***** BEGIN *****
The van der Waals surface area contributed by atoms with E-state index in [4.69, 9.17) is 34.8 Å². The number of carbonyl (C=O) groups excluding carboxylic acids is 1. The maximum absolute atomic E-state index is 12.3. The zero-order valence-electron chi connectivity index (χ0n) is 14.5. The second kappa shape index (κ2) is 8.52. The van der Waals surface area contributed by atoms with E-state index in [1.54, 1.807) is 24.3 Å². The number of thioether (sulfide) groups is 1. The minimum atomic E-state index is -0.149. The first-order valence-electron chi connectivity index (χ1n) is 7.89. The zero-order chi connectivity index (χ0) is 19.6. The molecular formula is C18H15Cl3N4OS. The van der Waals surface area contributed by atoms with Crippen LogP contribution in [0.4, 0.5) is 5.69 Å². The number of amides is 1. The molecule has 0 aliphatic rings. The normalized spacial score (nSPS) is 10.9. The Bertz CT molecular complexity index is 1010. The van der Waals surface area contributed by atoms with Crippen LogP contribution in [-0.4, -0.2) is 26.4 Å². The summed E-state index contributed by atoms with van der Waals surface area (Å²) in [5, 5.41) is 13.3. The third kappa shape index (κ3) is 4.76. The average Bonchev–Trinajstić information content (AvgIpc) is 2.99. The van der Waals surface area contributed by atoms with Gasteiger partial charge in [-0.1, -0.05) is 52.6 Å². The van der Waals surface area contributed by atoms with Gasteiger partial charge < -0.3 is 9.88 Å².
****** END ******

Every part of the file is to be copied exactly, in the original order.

The van der Waals surface area contributed by atoms with E-state index in [4.69, 9.17) is 34.8 Å². The number of carbonyl (C=O) groups excluding carboxylic acids is 1. The maximum absolute atomic E-state index is 12.3. The zero-order valence-electron chi connectivity index (χ0n) is 14.5. The second kappa shape index (κ2) is 8.52. The van der Waals surface area contributed by atoms with E-state index in [1.54, 1.807) is 24.3 Å². The number of thioether (sulfide) groups is 1. The minimum atomic E-state index is -0.149. The first-order valence-electron chi connectivity index (χ1n) is 7.89. The zero-order chi connectivity index (χ0) is 19.6. The molecular formula is C18H15Cl3N4OS. The van der Waals surface area contributed by atoms with Crippen LogP contribution in [0.4, 0.5) is 5.69 Å². The number of amides is 1. The molecule has 0 aliphatic rings. The normalized spacial score (nSPS) is 10.9. The Bertz CT molecular complexity index is 1010. The van der Waals surface area contributed by atoms with Crippen LogP contribution in [-0.4, -0.2) is 26.4 Å². The summed E-state index contributed by atoms with van der Waals surface area (Å²) in [5, 5.41) is 13.3. The third kappa shape index (κ3) is 4.76. The average Bonchev–Trinajstić information content (AvgIpc) is 2.99. The van der Waals surface area contributed by atoms with Gasteiger partial charge in [-0.1, -0.05) is 52.6 Å². The van der Waals surface area contributed by atoms with Gasteiger partial charge < -0.3 is 9.88 Å².